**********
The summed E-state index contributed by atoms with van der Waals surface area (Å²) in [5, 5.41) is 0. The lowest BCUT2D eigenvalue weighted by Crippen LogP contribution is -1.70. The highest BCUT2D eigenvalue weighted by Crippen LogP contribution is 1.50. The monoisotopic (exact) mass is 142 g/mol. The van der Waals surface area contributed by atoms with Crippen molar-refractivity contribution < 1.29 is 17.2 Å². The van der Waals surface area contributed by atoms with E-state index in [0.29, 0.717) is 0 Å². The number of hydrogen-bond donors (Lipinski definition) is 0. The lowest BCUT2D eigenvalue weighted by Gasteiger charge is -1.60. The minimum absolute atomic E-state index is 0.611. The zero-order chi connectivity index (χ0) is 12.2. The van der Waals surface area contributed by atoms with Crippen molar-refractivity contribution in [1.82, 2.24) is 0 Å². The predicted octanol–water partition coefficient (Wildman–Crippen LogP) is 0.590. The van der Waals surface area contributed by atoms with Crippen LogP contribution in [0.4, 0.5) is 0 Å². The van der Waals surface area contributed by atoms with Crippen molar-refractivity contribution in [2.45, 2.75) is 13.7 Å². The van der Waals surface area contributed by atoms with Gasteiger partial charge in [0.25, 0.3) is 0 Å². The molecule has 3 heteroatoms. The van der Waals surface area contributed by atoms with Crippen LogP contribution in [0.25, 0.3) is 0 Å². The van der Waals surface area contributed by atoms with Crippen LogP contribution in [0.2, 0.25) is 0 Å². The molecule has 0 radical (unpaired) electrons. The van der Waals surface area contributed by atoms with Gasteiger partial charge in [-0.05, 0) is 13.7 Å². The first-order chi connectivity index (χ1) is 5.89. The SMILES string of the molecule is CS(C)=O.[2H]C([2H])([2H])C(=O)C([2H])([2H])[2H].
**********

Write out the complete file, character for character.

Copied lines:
The summed E-state index contributed by atoms with van der Waals surface area (Å²) in [5, 5.41) is 0. The lowest BCUT2D eigenvalue weighted by Crippen LogP contribution is -1.70. The highest BCUT2D eigenvalue weighted by Crippen LogP contribution is 1.50. The monoisotopic (exact) mass is 142 g/mol. The van der Waals surface area contributed by atoms with Crippen molar-refractivity contribution < 1.29 is 17.2 Å². The van der Waals surface area contributed by atoms with E-state index in [0.29, 0.717) is 0 Å². The number of hydrogen-bond donors (Lipinski definition) is 0. The lowest BCUT2D eigenvalue weighted by Gasteiger charge is -1.60. The minimum absolute atomic E-state index is 0.611. The zero-order chi connectivity index (χ0) is 12.2. The van der Waals surface area contributed by atoms with Crippen molar-refractivity contribution in [1.82, 2.24) is 0 Å². The predicted octanol–water partition coefficient (Wildman–Crippen LogP) is 0.590. The van der Waals surface area contributed by atoms with Crippen LogP contribution in [0.4, 0.5) is 0 Å². The van der Waals surface area contributed by atoms with Crippen molar-refractivity contribution in [2.45, 2.75) is 13.7 Å². The van der Waals surface area contributed by atoms with Gasteiger partial charge in [0.25, 0.3) is 0 Å². The molecule has 3 heteroatoms. The van der Waals surface area contributed by atoms with Crippen LogP contribution in [0.25, 0.3) is 0 Å². The van der Waals surface area contributed by atoms with Crippen LogP contribution in [0.2, 0.25) is 0 Å². The molecule has 0 radical (unpaired) electrons. The van der Waals surface area contributed by atoms with Gasteiger partial charge in [-0.05, 0) is 13.7 Å². The first-order chi connectivity index (χ1) is 5.89. The SMILES string of the molecule is CS(C)=O.[2H]C([2H])([2H])C(=O)C([2H])([2H])[2H].